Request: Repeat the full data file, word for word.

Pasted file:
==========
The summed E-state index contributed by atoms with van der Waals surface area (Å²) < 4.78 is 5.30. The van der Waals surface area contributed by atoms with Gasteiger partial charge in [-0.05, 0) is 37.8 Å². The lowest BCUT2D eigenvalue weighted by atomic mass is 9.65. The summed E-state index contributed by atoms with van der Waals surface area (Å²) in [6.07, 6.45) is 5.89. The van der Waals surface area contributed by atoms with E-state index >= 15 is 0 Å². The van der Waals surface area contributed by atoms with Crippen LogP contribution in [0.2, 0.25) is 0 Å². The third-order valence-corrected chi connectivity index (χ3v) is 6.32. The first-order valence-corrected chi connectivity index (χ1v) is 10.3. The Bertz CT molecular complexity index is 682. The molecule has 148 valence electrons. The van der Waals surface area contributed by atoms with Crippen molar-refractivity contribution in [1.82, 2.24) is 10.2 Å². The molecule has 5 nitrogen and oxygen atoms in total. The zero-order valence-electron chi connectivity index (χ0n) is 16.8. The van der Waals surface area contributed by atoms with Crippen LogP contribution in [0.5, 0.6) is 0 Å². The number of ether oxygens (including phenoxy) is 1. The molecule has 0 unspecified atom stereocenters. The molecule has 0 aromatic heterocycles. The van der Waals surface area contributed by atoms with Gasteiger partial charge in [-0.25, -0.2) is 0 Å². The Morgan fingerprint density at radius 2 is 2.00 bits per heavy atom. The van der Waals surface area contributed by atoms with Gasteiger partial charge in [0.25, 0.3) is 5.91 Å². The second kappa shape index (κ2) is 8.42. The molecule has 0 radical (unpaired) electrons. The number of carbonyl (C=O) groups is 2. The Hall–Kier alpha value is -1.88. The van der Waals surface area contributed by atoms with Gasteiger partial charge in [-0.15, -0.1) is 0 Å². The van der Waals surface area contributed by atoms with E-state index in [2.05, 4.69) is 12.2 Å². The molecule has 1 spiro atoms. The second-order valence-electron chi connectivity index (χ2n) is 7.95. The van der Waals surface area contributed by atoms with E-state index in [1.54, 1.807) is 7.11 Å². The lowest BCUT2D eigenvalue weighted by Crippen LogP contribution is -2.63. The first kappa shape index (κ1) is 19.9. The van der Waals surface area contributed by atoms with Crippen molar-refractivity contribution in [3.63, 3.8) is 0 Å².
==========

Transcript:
The summed E-state index contributed by atoms with van der Waals surface area (Å²) < 4.78 is 5.30. The van der Waals surface area contributed by atoms with Gasteiger partial charge in [-0.05, 0) is 37.8 Å². The lowest BCUT2D eigenvalue weighted by atomic mass is 9.65. The summed E-state index contributed by atoms with van der Waals surface area (Å²) in [6.07, 6.45) is 5.89. The van der Waals surface area contributed by atoms with E-state index >= 15 is 0 Å². The van der Waals surface area contributed by atoms with Crippen LogP contribution in [0.2, 0.25) is 0 Å². The third-order valence-corrected chi connectivity index (χ3v) is 6.32. The first-order valence-corrected chi connectivity index (χ1v) is 10.3. The Bertz CT molecular complexity index is 682. The molecule has 148 valence electrons. The van der Waals surface area contributed by atoms with Crippen molar-refractivity contribution in [1.82, 2.24) is 10.2 Å². The molecule has 5 nitrogen and oxygen atoms in total. The zero-order valence-electron chi connectivity index (χ0n) is 16.8. The van der Waals surface area contributed by atoms with Crippen LogP contribution in [0.5, 0.6) is 0 Å². The number of ether oxygens (including phenoxy) is 1. The molecule has 0 unspecified atom stereocenters. The molecule has 0 aromatic heterocycles. The van der Waals surface area contributed by atoms with Gasteiger partial charge in [-0.25, -0.2) is 0 Å². The Morgan fingerprint density at radius 2 is 2.00 bits per heavy atom. The van der Waals surface area contributed by atoms with Gasteiger partial charge in [0.25, 0.3) is 5.91 Å². The second kappa shape index (κ2) is 8.42. The molecule has 0 radical (unpaired) electrons. The number of carbonyl (C=O) groups is 2. The Hall–Kier alpha value is -1.88. The van der Waals surface area contributed by atoms with Gasteiger partial charge in [-0.15, -0.1) is 0 Å². The van der Waals surface area contributed by atoms with E-state index in [2.05, 4.69) is 12.2 Å². The molecule has 1 spiro atoms. The second-order valence-electron chi connectivity index (χ2n) is 7.95. The van der Waals surface area contributed by atoms with E-state index in [1.54, 1.807) is 7.11 Å². The lowest BCUT2D eigenvalue weighted by Crippen LogP contribution is -2.63. The first kappa shape index (κ1) is 19.9. The van der Waals surface area contributed by atoms with Crippen molar-refractivity contribution in [3.63, 3.8) is 0 Å².